Believe it or not, there is a debate centered on whether the American future depends on the city. The two leading cultural and social debaters, Richard Florida and Joel Kotkin take very different views of where we are heading. Florida, in his recent book The Great Reset, believes in the dense megaregion to drive the development of new industries and technologies and the creation of a whole new way of life. Joel believes in demographics and that people still have a choice, and they currently are voting with their feet and walking away from the denser urban centers toward “opportunity” regions.
The politicians and bureaucrats have to believe that the future is in our dense urban regions, and are focused on the major cities (I would too if that’s where the most votes live). They believe in the return to the city and like Richard Florida, opine that this is where the future will evolve. Maybe, maybe not.
Unlike most other countries, Americans, Canadians, and some European countries do not have to rely on the core urban city to move forward. But in other regions, it is the city where the jobs, ports and commerce centers, and many of the universities are. What affects the poorer countrysides in India, China, Vietnam, and Brazil more than anything is that their cities are where jobs and modern infrastructures exist. Say what you will about the futures of these countries, but it's their severe lack of stable and supportive infrastructures (poor roads, unsafe water, intermittent electricity, along with subsistence living conditions), that will doom these countries for years and years. They must depend on the urban region to exist in the Twenty-first Century.
Do we have to depend on the city for the American future and growth? We are now seeing how incredibility complex these urban centers are; aged infrastructures, poor quality housing, excessive taxation, almost criminal school systems, and above all incredibly bad management, this does not portend a great future for the city. For these and many other reasons, people vote with their feet.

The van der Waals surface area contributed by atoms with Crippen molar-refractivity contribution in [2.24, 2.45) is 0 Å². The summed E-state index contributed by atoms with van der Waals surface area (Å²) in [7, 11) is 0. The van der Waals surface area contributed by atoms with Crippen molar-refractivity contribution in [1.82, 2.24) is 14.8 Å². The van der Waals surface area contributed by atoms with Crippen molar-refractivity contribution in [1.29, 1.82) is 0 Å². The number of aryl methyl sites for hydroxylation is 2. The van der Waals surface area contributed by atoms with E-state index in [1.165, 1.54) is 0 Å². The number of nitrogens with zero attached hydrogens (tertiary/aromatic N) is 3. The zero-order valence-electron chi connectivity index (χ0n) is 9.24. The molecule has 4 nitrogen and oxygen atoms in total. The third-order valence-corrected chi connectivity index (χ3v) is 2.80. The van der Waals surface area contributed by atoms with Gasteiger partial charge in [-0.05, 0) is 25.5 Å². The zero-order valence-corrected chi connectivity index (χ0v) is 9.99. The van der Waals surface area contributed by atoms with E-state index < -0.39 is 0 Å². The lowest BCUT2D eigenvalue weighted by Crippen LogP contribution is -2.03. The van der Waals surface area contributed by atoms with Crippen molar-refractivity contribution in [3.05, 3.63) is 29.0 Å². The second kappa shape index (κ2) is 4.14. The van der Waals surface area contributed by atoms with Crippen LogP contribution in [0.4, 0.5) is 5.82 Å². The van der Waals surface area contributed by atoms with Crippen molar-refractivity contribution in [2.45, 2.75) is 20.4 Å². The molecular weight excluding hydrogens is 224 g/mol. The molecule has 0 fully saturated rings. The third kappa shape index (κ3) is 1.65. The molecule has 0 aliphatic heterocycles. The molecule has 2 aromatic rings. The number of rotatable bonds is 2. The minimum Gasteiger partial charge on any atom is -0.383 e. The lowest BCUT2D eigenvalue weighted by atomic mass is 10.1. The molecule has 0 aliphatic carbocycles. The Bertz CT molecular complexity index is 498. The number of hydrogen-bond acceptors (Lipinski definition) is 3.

Cities, while amazing physical structures, are the most fragile social ecosystems humans have created. For almost 7,000 years people have used cities as centers of commerce. The oldest seem to have been founded in the Levant, the region around Lebanon, Syria, and Israel; a crossroads in the trade routes of north-south and east-west commerce. Our American city building efforts pale in comparison to other great cities that have grown to maturity, like Athens and Rome, only to fail, rebuild, fail, then rebuild again. Others cities have maintained an increasing world importance for two thousand years, like London. Others are being created out of nothing but desire and intense amounts of capital, like Dubai. To foolishly believe that a city is permanent, we only have to look at Berlin in 1946, or Lisbon in 1755 when it was essentially wiped off the map of world by an earthquake, is to see how easily they can be destroyed. Great plagues gutted Medieval European cities; these plagues were the neutron bombs of their time, a city without people is only architecture. One could even argue that the greater and more intense the population, the greater its risk to disease and infection.
My belief is that current Western culture allows for and in fact demands a more flexible human network. Cities will exist and will grow, but the citizen does not have to physically live in and participate in the city. Economic costs are too high for all but the wealthy to live well in the city; all other residents in the urban core require the support, through taxes and investment of this smaller but wealthier group. It is like Paris where the taxes of the rest of France support this incredibly costly city. If these fortunate and wealthier citizens aren’t supported and encouraged to participate, they will leave. The city will become poorer and more dangerous, both financially and culturally, look at Detroit.
Florida can believe in the future of the megaregions, the creative class, a less auto-centric culture, and high speed rail as the ultimate savior; but he will have to tax the suburbanite and the small town citizen to make them work. As we see now, they will rebel. All the research and “fact” collecting won’t divine the future of a wealthy society that has the ability to make cultural and economic choices outside of the demands of the “State.” People in a free society will make decisions in their own self-interest. If this changes, no matter what government carrots are hanging out there, we may be in trouble.
Stay Tuned . . . .